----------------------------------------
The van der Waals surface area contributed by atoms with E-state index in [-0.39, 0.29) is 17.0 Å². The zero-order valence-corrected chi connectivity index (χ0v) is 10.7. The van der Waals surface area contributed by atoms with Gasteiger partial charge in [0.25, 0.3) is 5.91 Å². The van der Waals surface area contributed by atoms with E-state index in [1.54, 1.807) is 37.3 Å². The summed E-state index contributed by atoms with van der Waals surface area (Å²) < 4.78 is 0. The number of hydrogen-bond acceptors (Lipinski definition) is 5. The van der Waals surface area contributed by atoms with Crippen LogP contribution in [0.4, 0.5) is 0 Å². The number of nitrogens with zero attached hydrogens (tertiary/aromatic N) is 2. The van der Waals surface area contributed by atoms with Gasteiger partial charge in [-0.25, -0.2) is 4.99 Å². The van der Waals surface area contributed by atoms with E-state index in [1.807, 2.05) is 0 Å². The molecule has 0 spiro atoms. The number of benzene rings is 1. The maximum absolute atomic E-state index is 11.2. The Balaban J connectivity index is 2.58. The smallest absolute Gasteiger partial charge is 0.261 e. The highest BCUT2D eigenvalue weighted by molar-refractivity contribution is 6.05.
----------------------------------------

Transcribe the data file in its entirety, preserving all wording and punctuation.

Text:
The van der Waals surface area contributed by atoms with E-state index in [-0.39, 0.29) is 17.0 Å². The zero-order valence-corrected chi connectivity index (χ0v) is 10.7. The van der Waals surface area contributed by atoms with Gasteiger partial charge in [0.25, 0.3) is 5.91 Å². The van der Waals surface area contributed by atoms with E-state index in [1.54, 1.807) is 37.3 Å². The summed E-state index contributed by atoms with van der Waals surface area (Å²) < 4.78 is 0. The number of hydrogen-bond acceptors (Lipinski definition) is 5. The van der Waals surface area contributed by atoms with Crippen LogP contribution in [0.4, 0.5) is 0 Å². The number of nitrogens with zero attached hydrogens (tertiary/aromatic N) is 2. The van der Waals surface area contributed by atoms with Gasteiger partial charge in [-0.25, -0.2) is 4.99 Å². The van der Waals surface area contributed by atoms with E-state index in [1.807, 2.05) is 0 Å². The molecule has 0 spiro atoms. The number of benzene rings is 1. The maximum absolute atomic E-state index is 11.2. The Balaban J connectivity index is 2.58. The smallest absolute Gasteiger partial charge is 0.261 e. The highest BCUT2D eigenvalue weighted by molar-refractivity contribution is 6.05.